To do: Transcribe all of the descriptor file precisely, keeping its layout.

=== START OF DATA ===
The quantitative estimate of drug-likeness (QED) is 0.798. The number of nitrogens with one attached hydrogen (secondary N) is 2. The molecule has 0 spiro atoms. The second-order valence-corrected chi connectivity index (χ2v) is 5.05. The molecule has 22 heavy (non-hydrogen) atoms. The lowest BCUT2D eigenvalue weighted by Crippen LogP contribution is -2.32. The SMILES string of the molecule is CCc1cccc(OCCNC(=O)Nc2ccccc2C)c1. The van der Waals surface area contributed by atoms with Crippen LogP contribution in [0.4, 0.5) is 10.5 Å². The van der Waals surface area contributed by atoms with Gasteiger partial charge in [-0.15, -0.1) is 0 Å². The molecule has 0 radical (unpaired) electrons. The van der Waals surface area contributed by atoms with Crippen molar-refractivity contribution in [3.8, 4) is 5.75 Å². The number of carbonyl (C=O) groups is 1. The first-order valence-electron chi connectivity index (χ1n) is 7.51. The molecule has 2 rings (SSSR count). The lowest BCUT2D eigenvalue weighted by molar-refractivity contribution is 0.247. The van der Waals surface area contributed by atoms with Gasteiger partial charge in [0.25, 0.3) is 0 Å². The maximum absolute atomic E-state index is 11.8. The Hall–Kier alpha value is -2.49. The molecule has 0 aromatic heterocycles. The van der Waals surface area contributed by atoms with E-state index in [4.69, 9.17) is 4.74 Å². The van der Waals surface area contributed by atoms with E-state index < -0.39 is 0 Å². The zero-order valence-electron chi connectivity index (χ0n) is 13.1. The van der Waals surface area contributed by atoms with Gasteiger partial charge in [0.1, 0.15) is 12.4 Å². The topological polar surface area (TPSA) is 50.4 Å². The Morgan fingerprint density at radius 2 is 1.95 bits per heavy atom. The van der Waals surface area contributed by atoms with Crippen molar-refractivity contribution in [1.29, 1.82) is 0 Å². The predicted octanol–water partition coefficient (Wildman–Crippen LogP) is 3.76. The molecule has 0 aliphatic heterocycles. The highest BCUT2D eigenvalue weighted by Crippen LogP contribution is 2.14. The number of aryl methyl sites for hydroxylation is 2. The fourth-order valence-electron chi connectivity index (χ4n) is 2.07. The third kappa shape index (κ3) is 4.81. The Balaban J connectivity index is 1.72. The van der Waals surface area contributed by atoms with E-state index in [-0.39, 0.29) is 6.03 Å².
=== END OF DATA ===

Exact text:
The quantitative estimate of drug-likeness (QED) is 0.798. The number of nitrogens with one attached hydrogen (secondary N) is 2. The molecule has 0 spiro atoms. The second-order valence-corrected chi connectivity index (χ2v) is 5.05. The molecule has 22 heavy (non-hydrogen) atoms. The lowest BCUT2D eigenvalue weighted by Crippen LogP contribution is -2.32. The SMILES string of the molecule is CCc1cccc(OCCNC(=O)Nc2ccccc2C)c1. The van der Waals surface area contributed by atoms with Crippen LogP contribution in [0.4, 0.5) is 10.5 Å². The van der Waals surface area contributed by atoms with Gasteiger partial charge in [-0.15, -0.1) is 0 Å². The molecule has 0 radical (unpaired) electrons. The van der Waals surface area contributed by atoms with Crippen molar-refractivity contribution in [3.8, 4) is 5.75 Å². The number of carbonyl (C=O) groups is 1. The first-order valence-electron chi connectivity index (χ1n) is 7.51. The molecule has 2 rings (SSSR count). The lowest BCUT2D eigenvalue weighted by molar-refractivity contribution is 0.247. The van der Waals surface area contributed by atoms with Gasteiger partial charge in [0.25, 0.3) is 0 Å². The maximum absolute atomic E-state index is 11.8. The Hall–Kier alpha value is -2.49. The molecule has 0 aromatic heterocycles. The van der Waals surface area contributed by atoms with E-state index in [4.69, 9.17) is 4.74 Å². The van der Waals surface area contributed by atoms with E-state index < -0.39 is 0 Å². The zero-order valence-electron chi connectivity index (χ0n) is 13.1. The van der Waals surface area contributed by atoms with Gasteiger partial charge in [0.1, 0.15) is 12.4 Å². The topological polar surface area (TPSA) is 50.4 Å². The Morgan fingerprint density at radius 2 is 1.95 bits per heavy atom. The van der Waals surface area contributed by atoms with Crippen molar-refractivity contribution in [1.29, 1.82) is 0 Å². The predicted octanol–water partition coefficient (Wildman–Crippen LogP) is 3.76. The molecule has 0 aliphatic heterocycles. The highest BCUT2D eigenvalue weighted by Crippen LogP contribution is 2.14. The number of aryl methyl sites for hydroxylation is 2. The fourth-order valence-electron chi connectivity index (χ4n) is 2.07. The third kappa shape index (κ3) is 4.81. The Balaban J connectivity index is 1.72. The van der Waals surface area contributed by atoms with E-state index in [-0.39, 0.29) is 6.03 Å².